How to buy a second home without selling the first

This Video Covers it all!

Buying a Second Home is Actually Prudent


Keeping up with the Jones’s requires not just more income, but growing your wealth. One of the best ways to grow wealth is by buying more homes as you progress through your career because home value generally trend with inflation and, when rented out, can at least breakeven or be another source of income for you.


But with such rewards comes risks. So lets cover some of the best ways to grow your home portfolio and your wealth with it.

How to Buy a Second Home and Rent Out the First

How to add investment homes to your portfolio by leveraging your primary home’s equity.


As a baseline we are going to assume:

1. You Own a Home

2. It is Your Primary Home

3. You can afford it

4. You are getting 2 or more homes over time.

5. You are renting out the additional Homes


How to Finance an Investment Home

 Here we emphasize using your primary home as a way to buy another home. 1. Buy the Home with a 20% down payment    -Can reduce interest rate    -Eliminates costly PMI Payments    -You will likely need a debt to income ratio of sub 43%)    2. How to get the Down Payment     -Pull it out of the first home via equity payments     -Appraising your first home that’s value has increased. 3. What type of Loans work for this?     –Conventional Loans     –Jumbo Loans     –Cross Collateral Loans (may be the most useful for this)     -I would avoid HELOC or hard money loans.4.    *The links I provide throughout this blog are epically useful by the way.  

Which House to Live in and Which to Buy?

First thing’s First! What your second investment home should be is dependent on what financing you can get, the property’s likely capitalization rate, and how YOU actually want to live. I mention this because you could always move to your second home and make your primary home into a rental.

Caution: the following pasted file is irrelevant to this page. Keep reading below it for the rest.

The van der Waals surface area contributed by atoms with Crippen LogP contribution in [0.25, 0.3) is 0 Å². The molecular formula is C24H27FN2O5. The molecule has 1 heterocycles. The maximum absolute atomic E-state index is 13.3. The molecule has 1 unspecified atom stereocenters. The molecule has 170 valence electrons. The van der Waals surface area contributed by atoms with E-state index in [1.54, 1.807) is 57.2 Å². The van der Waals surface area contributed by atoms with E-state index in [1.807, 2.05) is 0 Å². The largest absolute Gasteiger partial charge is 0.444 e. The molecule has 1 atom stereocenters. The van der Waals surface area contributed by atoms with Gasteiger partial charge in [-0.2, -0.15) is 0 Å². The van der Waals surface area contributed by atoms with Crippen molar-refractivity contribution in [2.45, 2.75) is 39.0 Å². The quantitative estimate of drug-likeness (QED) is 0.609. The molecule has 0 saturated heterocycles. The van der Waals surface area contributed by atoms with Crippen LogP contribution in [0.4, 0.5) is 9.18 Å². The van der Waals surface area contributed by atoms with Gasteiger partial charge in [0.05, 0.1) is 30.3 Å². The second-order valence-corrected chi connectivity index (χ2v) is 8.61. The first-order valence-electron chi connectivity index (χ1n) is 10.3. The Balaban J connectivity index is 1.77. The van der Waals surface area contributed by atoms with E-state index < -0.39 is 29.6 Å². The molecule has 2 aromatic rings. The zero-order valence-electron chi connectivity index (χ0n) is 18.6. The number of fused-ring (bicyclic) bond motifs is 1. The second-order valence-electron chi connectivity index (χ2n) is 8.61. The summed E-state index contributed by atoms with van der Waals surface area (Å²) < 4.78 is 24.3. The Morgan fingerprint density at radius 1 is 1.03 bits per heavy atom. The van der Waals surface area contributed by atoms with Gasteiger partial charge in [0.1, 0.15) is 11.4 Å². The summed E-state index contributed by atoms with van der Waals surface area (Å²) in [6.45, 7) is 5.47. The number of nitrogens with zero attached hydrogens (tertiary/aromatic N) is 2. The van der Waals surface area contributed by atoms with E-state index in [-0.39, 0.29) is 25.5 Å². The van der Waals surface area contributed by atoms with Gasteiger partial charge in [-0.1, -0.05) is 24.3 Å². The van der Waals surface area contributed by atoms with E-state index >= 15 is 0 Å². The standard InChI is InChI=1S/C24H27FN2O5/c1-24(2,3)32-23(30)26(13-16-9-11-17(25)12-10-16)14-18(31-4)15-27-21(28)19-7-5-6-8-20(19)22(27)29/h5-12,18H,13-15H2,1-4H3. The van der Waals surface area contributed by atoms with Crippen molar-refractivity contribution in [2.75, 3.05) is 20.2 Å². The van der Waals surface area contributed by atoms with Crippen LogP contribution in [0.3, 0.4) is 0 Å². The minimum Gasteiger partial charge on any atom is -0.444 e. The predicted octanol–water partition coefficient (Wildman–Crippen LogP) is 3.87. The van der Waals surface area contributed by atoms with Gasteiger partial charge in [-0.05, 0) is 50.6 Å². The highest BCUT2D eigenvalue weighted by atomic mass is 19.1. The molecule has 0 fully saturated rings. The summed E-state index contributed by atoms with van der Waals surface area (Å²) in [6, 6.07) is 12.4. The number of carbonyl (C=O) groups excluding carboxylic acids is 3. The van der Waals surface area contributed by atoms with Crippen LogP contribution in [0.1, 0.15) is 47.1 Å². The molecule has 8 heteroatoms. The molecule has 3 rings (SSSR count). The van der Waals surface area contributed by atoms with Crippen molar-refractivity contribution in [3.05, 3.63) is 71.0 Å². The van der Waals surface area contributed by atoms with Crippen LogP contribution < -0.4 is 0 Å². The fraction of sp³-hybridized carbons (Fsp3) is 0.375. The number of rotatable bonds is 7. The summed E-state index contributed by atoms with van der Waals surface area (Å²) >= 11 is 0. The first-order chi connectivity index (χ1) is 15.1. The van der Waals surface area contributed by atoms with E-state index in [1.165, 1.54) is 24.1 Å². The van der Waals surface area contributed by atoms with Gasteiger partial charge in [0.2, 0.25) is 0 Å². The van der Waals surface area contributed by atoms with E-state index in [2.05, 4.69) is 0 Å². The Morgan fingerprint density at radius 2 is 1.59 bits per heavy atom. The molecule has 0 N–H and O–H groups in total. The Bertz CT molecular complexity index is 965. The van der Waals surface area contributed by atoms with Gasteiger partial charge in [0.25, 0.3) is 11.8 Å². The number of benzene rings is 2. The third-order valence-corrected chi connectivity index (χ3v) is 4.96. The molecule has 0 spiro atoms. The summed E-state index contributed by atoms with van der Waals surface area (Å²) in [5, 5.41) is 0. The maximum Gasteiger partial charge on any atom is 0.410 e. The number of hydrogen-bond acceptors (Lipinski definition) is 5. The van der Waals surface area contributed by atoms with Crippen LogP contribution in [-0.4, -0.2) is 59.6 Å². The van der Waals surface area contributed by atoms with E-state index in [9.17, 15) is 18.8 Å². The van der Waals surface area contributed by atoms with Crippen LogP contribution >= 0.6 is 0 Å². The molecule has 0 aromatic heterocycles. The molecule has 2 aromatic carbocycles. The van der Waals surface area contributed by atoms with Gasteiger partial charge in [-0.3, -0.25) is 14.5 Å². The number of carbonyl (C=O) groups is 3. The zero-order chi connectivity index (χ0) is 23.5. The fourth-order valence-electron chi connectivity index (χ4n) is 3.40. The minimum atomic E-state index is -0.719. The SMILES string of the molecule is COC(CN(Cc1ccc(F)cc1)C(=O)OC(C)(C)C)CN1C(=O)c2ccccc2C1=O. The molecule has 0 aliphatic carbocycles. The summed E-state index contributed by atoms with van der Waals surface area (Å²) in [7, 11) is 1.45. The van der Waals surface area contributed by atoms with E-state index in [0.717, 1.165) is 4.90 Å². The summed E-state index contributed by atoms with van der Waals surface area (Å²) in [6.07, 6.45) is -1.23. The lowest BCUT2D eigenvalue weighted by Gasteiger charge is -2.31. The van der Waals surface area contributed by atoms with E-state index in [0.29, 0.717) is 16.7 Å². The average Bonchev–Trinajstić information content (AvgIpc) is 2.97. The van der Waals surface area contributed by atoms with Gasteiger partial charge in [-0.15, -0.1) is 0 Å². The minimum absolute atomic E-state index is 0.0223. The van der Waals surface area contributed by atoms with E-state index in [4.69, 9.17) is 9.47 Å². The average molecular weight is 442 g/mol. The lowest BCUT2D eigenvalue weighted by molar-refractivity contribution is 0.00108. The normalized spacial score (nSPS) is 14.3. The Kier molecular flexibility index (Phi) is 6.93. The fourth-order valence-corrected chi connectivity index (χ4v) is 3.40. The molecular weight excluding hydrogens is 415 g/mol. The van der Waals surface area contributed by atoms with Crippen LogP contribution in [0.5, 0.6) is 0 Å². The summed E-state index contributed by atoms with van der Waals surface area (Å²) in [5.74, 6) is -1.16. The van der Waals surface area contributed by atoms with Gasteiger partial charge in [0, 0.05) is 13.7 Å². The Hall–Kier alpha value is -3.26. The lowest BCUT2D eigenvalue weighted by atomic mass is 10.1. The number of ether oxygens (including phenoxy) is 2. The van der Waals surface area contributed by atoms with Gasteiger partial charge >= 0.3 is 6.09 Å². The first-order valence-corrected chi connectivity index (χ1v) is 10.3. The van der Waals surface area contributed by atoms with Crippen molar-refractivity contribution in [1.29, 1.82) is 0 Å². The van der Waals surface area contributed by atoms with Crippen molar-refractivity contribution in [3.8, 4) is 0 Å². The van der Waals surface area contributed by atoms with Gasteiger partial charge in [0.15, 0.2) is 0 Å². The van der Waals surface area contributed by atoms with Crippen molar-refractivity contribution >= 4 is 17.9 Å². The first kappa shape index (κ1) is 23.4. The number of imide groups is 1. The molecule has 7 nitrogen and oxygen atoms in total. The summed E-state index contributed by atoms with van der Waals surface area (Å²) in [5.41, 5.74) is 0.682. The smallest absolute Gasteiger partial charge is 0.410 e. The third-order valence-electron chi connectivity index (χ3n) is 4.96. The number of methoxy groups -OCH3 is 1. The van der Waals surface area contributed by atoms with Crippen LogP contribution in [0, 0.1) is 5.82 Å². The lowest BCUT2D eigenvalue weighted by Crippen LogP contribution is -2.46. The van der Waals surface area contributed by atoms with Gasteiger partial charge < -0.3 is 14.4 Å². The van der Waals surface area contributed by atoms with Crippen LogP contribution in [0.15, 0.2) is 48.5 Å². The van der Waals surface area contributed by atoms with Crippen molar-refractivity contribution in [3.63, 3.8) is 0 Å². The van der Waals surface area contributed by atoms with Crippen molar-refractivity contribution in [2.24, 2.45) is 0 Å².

Here are your Basic Buying Options and things to note relative to how you’re living now.

Buy an investment home that’s similar to yours:

     -Might as well stay where you live, no moving costs

     -You will likely understand the tenant base better

     -The repairs, loan type, etc. will also be more familiar


Buy a cheaper Home (below median income)

    – Cheaper, meaning you could buy more of them

     -More properties, theoretically, reduces portfolio risk.

     -Lower mortgage balance, reducing your debt exposure

     -Possibly won’t fully understand tenant base.


Buy an Expensive Home (above median income)

     -Less homes to buy, allowing you to focus on less places.

     -More expensive homes tend to have lower cap rates.

     -Jumbo loans are more likely, which have higher rates.

     -May not understand tenant base.



Scaling Up Your Rental Home Portfolio

Here’s what you need to consider and my suggestions for handling each one.



From contracts, compliance, workorders, rental taxes, Fair housing regulations, and beyond tenants can become a lot to handle.

     -Get a property management company…like us! 


Down Markets can be rough if you’re not ready

Lets say you have 4 rental homes after years of work. But then the market drops and your vacancy shoots up along with rents going down. Your properties are now losing money every month…and ohh yea you financed your homes on adjustable rates and now the Fed is upping interest rates to ‘save’ the economy. Well now you’re losing a lot of money a month. Way more than your salary can handle.

     -Do anything possible to keep the tenants within reason so long as the property at least breaks even.

     – Get fixed rate financing.

     – Sell Your worst performing home/s first.

     – Have a higher minimum cap rate you will buy at